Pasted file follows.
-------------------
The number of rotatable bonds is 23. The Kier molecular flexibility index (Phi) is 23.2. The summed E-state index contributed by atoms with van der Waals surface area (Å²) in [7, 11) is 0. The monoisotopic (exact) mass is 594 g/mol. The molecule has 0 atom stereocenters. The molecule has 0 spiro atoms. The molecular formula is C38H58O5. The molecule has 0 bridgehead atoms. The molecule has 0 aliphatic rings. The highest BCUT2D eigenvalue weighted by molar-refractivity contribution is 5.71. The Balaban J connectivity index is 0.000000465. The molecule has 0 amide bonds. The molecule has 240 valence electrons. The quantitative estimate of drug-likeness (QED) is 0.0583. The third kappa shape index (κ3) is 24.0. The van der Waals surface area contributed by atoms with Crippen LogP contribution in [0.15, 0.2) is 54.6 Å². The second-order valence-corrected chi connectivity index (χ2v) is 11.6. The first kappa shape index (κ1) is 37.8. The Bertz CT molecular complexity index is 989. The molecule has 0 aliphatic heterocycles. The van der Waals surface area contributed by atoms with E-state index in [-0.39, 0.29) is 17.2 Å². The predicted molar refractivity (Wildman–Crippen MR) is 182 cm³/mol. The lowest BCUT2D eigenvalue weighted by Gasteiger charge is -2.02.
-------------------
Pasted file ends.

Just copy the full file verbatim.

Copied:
The number of rotatable bonds is 23. The Kier molecular flexibility index (Phi) is 23.2. The summed E-state index contributed by atoms with van der Waals surface area (Å²) in [7, 11) is 0. The monoisotopic (exact) mass is 594 g/mol. The molecule has 0 atom stereocenters. The molecule has 0 spiro atoms. The molecular formula is C38H58O5. The molecule has 0 bridgehead atoms. The molecule has 0 aliphatic rings. The highest BCUT2D eigenvalue weighted by molar-refractivity contribution is 5.71. The Balaban J connectivity index is 0.000000465. The molecule has 0 amide bonds. The molecule has 240 valence electrons. The quantitative estimate of drug-likeness (QED) is 0.0583. The third kappa shape index (κ3) is 24.0. The van der Waals surface area contributed by atoms with Crippen LogP contribution in [0.15, 0.2) is 54.6 Å². The second-order valence-corrected chi connectivity index (χ2v) is 11.6. The first kappa shape index (κ1) is 37.8. The Bertz CT molecular complexity index is 989. The molecule has 0 aliphatic heterocycles. The van der Waals surface area contributed by atoms with E-state index in [-0.39, 0.29) is 17.2 Å². The predicted molar refractivity (Wildman–Crippen MR) is 182 cm³/mol. The lowest BCUT2D eigenvalue weighted by Gasteiger charge is -2.02.